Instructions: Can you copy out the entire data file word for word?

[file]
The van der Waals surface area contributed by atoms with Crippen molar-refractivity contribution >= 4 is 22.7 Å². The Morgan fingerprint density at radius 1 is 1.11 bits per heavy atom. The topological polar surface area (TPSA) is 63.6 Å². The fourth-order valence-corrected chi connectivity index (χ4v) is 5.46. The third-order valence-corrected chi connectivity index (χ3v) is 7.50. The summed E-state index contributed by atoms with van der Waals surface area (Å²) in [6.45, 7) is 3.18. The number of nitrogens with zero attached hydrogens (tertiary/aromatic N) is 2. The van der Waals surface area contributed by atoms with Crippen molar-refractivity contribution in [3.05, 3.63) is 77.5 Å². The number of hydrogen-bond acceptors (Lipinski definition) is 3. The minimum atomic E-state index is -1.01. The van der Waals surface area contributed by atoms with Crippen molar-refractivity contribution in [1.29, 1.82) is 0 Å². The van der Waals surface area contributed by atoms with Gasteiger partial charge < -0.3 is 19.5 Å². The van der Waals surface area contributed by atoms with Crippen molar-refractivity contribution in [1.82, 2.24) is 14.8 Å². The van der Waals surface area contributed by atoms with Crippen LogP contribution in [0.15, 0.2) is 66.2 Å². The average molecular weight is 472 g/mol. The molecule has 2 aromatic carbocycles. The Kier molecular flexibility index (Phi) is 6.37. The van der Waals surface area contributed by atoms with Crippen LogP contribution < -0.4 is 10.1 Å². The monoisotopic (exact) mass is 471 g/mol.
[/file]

The van der Waals surface area contributed by atoms with Crippen molar-refractivity contribution >= 4 is 22.7 Å². The Morgan fingerprint density at radius 1 is 1.11 bits per heavy atom. The topological polar surface area (TPSA) is 63.6 Å². The fourth-order valence-corrected chi connectivity index (χ4v) is 5.46. The third-order valence-corrected chi connectivity index (χ3v) is 7.50. The summed E-state index contributed by atoms with van der Waals surface area (Å²) in [6.45, 7) is 3.18. The number of nitrogens with zero attached hydrogens (tertiary/aromatic N) is 2. The van der Waals surface area contributed by atoms with Crippen molar-refractivity contribution in [3.05, 3.63) is 77.5 Å². The number of hydrogen-bond acceptors (Lipinski definition) is 3. The minimum atomic E-state index is -1.01. The van der Waals surface area contributed by atoms with Crippen molar-refractivity contribution in [1.29, 1.82) is 0 Å². The van der Waals surface area contributed by atoms with Gasteiger partial charge < -0.3 is 19.5 Å². The van der Waals surface area contributed by atoms with Crippen molar-refractivity contribution in [1.82, 2.24) is 14.8 Å². The van der Waals surface area contributed by atoms with Crippen LogP contribution in [0.15, 0.2) is 66.2 Å². The average molecular weight is 472 g/mol. The molecule has 2 aromatic carbocycles. The Kier molecular flexibility index (Phi) is 6.37. The van der Waals surface area contributed by atoms with Crippen LogP contribution < -0.4 is 10.1 Å². The monoisotopic (exact) mass is 471 g/mol.